May 16, 08
Read in April, 2008
Godwin's "When a Crocodile Eats the Sun" is not only compelling and well-written, but more timely than ever. A memoir of his adult life after having left Zimbabwe, the place of his birth (he is a journalist for National Geographic and a slew of other top-notch publications), Godwin painfully portrays the experience of white Africans in Zimbabwe, and his own family's history in their journey to Africa. It gives an insider's view of Mugabe's reign of terror, and the utter chaos that has enveloped the country.
Perhaps the most compelling part of the story is that of his parents, elderly in the late 90s and early 2000s. Anyone who has cared for an aging loved one, and who feels the guilt of the child or grandchild who is no longer at home to care for them, is struck by this emotional theme in the story. Add to this feeling the fact that his aging parents are in a conflict torn country with few resources, wild inflation, and rampant crime and intimidation, and you get a sense of the emotional and moral dilemma Godwin goes through. His parents are rooted in their home country and won't leave, but their children cannot viably stay; indeed, one of Godwin's siblings is a casualty of random violence during the Civil War. Godwin and his remaining sister act as international voices on the crisis, she on the radio, he in print.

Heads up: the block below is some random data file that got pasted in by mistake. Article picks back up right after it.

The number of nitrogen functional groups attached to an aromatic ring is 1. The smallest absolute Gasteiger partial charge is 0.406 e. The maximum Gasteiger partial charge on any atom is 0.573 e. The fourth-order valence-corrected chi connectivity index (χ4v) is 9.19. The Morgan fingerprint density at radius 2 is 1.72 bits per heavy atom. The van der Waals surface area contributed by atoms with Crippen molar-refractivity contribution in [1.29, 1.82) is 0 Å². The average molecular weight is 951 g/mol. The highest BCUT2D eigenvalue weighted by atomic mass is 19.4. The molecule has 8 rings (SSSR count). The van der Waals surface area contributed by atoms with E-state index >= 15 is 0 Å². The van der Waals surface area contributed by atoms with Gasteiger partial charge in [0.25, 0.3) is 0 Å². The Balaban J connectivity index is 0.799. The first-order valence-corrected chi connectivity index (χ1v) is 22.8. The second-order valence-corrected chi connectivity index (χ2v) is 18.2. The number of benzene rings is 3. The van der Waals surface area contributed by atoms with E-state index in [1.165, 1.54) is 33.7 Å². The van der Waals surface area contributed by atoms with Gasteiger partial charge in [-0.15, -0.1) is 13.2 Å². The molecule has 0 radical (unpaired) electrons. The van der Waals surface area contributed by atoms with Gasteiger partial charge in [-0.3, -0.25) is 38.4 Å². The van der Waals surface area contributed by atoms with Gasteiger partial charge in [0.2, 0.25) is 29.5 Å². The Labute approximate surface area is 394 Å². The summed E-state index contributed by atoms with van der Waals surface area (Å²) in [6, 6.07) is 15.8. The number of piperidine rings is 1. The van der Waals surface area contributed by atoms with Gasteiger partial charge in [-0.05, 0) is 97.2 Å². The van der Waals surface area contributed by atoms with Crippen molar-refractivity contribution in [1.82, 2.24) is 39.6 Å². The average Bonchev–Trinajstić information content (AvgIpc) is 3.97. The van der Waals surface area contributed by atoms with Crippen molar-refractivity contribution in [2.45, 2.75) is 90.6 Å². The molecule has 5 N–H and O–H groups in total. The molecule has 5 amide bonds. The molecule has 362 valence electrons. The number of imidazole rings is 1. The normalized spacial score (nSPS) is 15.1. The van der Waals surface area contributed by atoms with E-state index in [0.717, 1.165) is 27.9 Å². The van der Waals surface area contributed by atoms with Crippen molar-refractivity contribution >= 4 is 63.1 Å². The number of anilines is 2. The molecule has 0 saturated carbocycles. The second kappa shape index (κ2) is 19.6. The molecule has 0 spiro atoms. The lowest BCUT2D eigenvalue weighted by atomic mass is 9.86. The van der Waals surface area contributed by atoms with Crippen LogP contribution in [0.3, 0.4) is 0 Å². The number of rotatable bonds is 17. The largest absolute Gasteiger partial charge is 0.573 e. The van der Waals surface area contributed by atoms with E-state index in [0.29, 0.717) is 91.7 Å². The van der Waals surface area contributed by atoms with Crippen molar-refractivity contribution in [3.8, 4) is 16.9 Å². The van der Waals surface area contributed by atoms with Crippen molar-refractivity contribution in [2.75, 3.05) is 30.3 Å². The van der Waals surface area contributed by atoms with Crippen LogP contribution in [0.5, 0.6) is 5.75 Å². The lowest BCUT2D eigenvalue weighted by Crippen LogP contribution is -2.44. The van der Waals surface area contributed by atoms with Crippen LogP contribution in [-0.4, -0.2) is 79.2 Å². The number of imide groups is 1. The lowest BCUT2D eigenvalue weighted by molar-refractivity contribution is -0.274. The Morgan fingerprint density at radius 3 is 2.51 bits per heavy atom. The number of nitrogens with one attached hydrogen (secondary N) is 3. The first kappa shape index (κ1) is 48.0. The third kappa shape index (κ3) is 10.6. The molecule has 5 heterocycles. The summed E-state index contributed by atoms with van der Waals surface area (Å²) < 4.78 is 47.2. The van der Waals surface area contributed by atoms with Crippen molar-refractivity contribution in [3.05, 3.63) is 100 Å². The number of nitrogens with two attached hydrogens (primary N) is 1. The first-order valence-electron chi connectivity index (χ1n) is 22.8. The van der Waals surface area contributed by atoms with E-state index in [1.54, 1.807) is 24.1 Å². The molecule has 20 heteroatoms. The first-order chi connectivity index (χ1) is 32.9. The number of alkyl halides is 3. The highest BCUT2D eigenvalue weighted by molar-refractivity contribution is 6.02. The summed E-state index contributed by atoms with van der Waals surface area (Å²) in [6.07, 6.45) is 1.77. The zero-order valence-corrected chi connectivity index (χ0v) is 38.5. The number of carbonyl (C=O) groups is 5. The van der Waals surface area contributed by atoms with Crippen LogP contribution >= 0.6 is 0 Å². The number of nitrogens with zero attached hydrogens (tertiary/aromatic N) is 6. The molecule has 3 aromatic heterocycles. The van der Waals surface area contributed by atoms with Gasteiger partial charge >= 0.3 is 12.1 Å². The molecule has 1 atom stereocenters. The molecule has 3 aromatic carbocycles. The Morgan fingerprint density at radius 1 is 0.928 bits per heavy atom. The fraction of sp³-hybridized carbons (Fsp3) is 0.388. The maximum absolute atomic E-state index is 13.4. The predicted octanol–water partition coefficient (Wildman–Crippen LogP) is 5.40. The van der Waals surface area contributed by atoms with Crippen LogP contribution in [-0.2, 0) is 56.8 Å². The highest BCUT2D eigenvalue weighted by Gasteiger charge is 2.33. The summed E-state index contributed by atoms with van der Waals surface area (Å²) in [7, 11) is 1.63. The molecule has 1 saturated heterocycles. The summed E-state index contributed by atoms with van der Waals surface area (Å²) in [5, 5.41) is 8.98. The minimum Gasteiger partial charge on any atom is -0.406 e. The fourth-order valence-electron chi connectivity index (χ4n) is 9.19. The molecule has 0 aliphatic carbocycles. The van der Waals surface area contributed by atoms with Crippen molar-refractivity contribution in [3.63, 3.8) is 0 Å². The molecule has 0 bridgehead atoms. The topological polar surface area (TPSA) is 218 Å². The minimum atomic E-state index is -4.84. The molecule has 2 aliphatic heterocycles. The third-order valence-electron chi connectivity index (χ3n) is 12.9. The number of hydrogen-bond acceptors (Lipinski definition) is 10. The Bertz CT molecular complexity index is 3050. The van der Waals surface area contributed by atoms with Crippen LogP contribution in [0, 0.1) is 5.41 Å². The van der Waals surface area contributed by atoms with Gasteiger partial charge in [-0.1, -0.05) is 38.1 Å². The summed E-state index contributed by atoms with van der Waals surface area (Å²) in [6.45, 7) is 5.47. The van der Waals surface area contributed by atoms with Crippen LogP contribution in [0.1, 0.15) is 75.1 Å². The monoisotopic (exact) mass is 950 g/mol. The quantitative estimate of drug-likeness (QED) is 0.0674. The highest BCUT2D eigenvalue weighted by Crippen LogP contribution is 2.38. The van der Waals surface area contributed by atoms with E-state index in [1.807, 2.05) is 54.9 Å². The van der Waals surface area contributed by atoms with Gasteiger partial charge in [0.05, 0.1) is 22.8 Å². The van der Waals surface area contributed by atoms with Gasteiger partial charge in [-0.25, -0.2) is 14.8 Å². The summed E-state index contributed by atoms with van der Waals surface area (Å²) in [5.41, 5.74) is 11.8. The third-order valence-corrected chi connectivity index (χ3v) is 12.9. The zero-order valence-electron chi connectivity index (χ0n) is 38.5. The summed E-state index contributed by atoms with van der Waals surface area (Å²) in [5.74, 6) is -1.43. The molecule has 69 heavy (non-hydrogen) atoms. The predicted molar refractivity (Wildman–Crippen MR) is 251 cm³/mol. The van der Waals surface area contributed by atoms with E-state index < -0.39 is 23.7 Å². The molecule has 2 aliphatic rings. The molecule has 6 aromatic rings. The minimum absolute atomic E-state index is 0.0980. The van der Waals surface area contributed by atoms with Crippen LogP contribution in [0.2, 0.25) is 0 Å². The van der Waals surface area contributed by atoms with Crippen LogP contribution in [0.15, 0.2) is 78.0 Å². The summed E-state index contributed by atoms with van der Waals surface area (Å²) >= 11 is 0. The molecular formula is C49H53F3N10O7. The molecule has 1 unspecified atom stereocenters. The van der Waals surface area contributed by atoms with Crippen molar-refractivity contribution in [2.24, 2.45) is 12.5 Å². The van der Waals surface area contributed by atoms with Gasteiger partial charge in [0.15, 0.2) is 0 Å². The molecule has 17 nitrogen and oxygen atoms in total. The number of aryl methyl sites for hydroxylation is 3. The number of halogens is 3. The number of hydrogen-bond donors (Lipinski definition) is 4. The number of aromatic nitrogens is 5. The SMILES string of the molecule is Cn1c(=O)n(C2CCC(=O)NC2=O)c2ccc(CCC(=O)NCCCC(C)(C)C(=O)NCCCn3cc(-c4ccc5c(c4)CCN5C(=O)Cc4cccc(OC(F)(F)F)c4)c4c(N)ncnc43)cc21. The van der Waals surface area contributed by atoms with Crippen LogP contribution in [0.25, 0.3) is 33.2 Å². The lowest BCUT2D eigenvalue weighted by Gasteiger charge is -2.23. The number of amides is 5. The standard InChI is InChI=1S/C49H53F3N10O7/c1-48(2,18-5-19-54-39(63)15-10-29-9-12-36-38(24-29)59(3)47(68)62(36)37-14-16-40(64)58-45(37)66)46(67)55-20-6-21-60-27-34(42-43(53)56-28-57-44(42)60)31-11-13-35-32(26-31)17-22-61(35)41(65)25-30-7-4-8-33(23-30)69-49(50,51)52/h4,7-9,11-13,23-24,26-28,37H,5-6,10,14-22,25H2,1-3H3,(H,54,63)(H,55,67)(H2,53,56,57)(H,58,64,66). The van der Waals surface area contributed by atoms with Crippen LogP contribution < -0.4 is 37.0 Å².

This is a heartbreaking and riveting book, which can be paired daily with the newspaper to show how so little has changed in Zimbabwe (the book ends in 2004), and how Mugabe's reign of terror last until this day.